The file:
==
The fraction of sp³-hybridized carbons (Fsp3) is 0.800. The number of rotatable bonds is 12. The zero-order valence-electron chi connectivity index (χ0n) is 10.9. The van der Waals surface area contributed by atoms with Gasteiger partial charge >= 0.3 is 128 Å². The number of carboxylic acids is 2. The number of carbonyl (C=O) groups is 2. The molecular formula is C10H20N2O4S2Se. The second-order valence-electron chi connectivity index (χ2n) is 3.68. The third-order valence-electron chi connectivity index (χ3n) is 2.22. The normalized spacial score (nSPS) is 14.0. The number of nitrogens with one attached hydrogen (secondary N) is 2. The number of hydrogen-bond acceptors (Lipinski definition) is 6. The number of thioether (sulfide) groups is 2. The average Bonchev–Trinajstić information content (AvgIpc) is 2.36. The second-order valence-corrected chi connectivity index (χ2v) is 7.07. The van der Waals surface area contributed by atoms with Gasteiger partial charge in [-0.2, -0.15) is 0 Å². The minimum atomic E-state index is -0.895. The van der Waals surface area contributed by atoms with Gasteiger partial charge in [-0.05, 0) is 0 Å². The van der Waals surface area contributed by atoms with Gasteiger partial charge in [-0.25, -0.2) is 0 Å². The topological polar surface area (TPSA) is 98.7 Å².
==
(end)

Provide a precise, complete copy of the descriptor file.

The fraction of sp³-hybridized carbons (Fsp3) is 0.800. The number of rotatable bonds is 12. The zero-order valence-electron chi connectivity index (χ0n) is 10.9. The van der Waals surface area contributed by atoms with Gasteiger partial charge >= 0.3 is 128 Å². The number of carboxylic acids is 2. The number of carbonyl (C=O) groups is 2. The molecular formula is C10H20N2O4S2Se. The second-order valence-electron chi connectivity index (χ2n) is 3.68. The third-order valence-electron chi connectivity index (χ3n) is 2.22. The normalized spacial score (nSPS) is 14.0. The number of nitrogens with one attached hydrogen (secondary N) is 2. The number of hydrogen-bond acceptors (Lipinski definition) is 6. The number of thioether (sulfide) groups is 2. The average Bonchev–Trinajstić information content (AvgIpc) is 2.36. The second-order valence-corrected chi connectivity index (χ2v) is 7.07. The van der Waals surface area contributed by atoms with Gasteiger partial charge in [-0.2, -0.15) is 0 Å². The minimum atomic E-state index is -0.895. The van der Waals surface area contributed by atoms with Gasteiger partial charge in [-0.05, 0) is 0 Å². The van der Waals surface area contributed by atoms with Gasteiger partial charge in [-0.25, -0.2) is 0 Å². The topological polar surface area (TPSA) is 98.7 Å².